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Windscreen replacement / resealing

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Fit the rubber seal to the body opening, not the other way around. If there is a seam on the rubber where it's bonded together, I've always seen these put at the bottom. If the seal you're installing is a linear strip that you cut to length... fit it to the body pushing it securely in place as you go (no slop at the corners and no tension on the rubber) and cut it at least 10mm too long. Put adhesive on the cut ends and place them together as you re-adjust the rubber in the window opening. You want this long and pushed out to the max opening of the body so when it shrinks over time it won't pull apart. Let the glue dry if applicable.
Once the glue joint is set, place the bottom edge of the glass in the rubber seal. Use a nylon spatula (or putty knife from the DIY center) to lever the rubber over the top of the glass as you push it down into the rubber seal. Do not use a metal tool and do not use a screwdriver. (You'll cut the rubber, your paint, or your hand if you use a metal tool).
To install the locking strip you need the special tool. There are a couple of types and you can make your own. Do a Google search and I'm sure you'll find details on the tool.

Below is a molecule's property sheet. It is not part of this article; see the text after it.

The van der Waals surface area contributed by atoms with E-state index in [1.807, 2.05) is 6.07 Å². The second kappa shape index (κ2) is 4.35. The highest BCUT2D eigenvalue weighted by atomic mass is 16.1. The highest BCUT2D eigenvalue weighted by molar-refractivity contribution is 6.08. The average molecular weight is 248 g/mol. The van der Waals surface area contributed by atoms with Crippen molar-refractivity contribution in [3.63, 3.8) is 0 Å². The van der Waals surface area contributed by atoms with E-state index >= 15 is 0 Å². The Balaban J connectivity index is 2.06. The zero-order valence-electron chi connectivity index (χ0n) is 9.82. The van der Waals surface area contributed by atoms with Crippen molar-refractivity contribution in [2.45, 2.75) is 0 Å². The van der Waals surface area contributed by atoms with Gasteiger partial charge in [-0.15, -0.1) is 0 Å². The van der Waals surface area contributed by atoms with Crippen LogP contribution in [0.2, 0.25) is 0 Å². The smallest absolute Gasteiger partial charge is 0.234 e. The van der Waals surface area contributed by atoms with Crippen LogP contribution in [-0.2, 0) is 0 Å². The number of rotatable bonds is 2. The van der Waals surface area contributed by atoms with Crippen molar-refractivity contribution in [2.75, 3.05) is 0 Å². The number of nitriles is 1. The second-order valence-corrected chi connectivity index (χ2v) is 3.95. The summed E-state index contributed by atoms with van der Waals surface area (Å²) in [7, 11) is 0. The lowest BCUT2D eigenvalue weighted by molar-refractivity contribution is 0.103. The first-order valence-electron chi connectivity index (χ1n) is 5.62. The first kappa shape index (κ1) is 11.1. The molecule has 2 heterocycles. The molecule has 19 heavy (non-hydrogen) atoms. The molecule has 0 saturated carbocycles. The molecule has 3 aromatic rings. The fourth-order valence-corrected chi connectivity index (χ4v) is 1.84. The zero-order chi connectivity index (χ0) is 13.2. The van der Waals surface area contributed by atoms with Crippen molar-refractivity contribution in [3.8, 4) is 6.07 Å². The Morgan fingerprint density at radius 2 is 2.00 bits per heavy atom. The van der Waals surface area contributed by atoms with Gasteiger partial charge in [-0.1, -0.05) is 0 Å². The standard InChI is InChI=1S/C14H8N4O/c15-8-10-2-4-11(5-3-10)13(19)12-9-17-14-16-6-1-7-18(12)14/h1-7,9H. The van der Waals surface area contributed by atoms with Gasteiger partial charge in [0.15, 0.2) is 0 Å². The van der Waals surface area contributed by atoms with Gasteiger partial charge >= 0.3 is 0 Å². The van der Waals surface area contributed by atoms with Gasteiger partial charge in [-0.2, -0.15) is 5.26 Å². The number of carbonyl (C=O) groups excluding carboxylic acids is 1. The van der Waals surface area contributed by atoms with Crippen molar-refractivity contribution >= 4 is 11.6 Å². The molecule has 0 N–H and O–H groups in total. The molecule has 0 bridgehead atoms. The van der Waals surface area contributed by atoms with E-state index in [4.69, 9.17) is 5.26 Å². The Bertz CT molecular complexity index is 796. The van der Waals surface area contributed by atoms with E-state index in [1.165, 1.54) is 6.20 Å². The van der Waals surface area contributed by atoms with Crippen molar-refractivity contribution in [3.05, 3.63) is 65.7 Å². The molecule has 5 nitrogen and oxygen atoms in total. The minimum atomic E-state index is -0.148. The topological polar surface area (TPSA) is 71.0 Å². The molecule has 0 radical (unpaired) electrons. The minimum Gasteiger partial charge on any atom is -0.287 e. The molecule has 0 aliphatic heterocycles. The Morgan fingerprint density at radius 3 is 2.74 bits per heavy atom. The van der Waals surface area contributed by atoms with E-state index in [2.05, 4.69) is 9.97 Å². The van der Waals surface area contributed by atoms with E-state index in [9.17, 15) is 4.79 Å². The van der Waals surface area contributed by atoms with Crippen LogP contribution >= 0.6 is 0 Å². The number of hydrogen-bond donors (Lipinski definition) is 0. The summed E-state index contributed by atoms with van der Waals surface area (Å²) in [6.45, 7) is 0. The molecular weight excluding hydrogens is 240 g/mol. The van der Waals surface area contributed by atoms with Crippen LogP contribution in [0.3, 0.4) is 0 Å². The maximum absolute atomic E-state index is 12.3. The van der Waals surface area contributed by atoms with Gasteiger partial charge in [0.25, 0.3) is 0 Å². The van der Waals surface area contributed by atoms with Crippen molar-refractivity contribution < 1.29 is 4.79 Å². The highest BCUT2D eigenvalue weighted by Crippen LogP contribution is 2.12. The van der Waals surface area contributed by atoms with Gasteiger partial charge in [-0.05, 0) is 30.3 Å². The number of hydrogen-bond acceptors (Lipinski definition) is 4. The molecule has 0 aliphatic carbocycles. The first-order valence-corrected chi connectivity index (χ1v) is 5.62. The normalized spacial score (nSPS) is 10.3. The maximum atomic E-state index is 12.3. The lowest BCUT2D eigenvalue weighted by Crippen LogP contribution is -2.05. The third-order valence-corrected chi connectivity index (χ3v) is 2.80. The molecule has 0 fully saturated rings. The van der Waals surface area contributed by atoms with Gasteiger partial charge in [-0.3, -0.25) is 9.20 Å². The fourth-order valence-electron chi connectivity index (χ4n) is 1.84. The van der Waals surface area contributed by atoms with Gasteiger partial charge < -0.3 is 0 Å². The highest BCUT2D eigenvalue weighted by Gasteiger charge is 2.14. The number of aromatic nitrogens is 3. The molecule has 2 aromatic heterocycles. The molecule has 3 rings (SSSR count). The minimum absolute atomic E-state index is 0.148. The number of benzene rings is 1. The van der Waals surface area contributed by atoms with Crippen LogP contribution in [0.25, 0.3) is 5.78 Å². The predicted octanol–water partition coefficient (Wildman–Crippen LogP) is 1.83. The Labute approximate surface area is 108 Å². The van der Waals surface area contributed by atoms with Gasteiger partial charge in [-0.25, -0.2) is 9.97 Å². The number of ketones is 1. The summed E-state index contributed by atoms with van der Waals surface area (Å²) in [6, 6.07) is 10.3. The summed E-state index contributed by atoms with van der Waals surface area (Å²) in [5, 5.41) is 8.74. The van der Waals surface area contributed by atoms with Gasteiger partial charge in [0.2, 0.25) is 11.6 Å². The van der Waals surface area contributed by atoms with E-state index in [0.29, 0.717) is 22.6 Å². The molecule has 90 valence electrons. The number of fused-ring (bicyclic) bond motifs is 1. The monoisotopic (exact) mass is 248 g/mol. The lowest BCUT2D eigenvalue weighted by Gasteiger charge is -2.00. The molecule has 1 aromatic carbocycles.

Decision Time: What condition is the car body in under the seal? If it is rough or otherwise in question you MAY want to consider working some windshield sealant or clear RTV silicone rubber between the seal and body and the seal and the glass. It's up to you. If the car and rubber are in good order you shouldn't need the sealant. However, sealant isn't a bad idea EXCEPT, it will make getting the glass out later a more difficult and messy job. It's your decision. If you put the sealant on now, the excess will be squeezed out when you insert the locking strip. Be sure to wipe off the excess before it cures. I prefer very soft, clear, flowable RTV to the black goo some glass shops use.

To insert the locking strip, moisten it and the rubber seal with a little dishwashing soap. Starting at the bottom, insert the tool and locking strip into the sealing rubber. Draw the tool up and around the seal as you push the locking strip down into the rubber. With the tool this goes reasonably fast. Try not to put any tension on the lock strip. If possible, PUSH it into the seal from behind so there is no tension on it. When you've gone all the way around, cut the locking strip a little long... perhaps 3 or 4mm. Then force the cut end of the strip into the seal and cover with the trim piece if you're fitting one.
The locking strips will shrink more than the rubber so you really want to make sure you aren't putting any tension on this when you feed it in and you want it cut a little long to allow for shrinkage.

The first time you do this it's a learning curve and it might take you a little time and effort. The next time it will go very quickly. Treat yourself to something nice with the 120 you saved.

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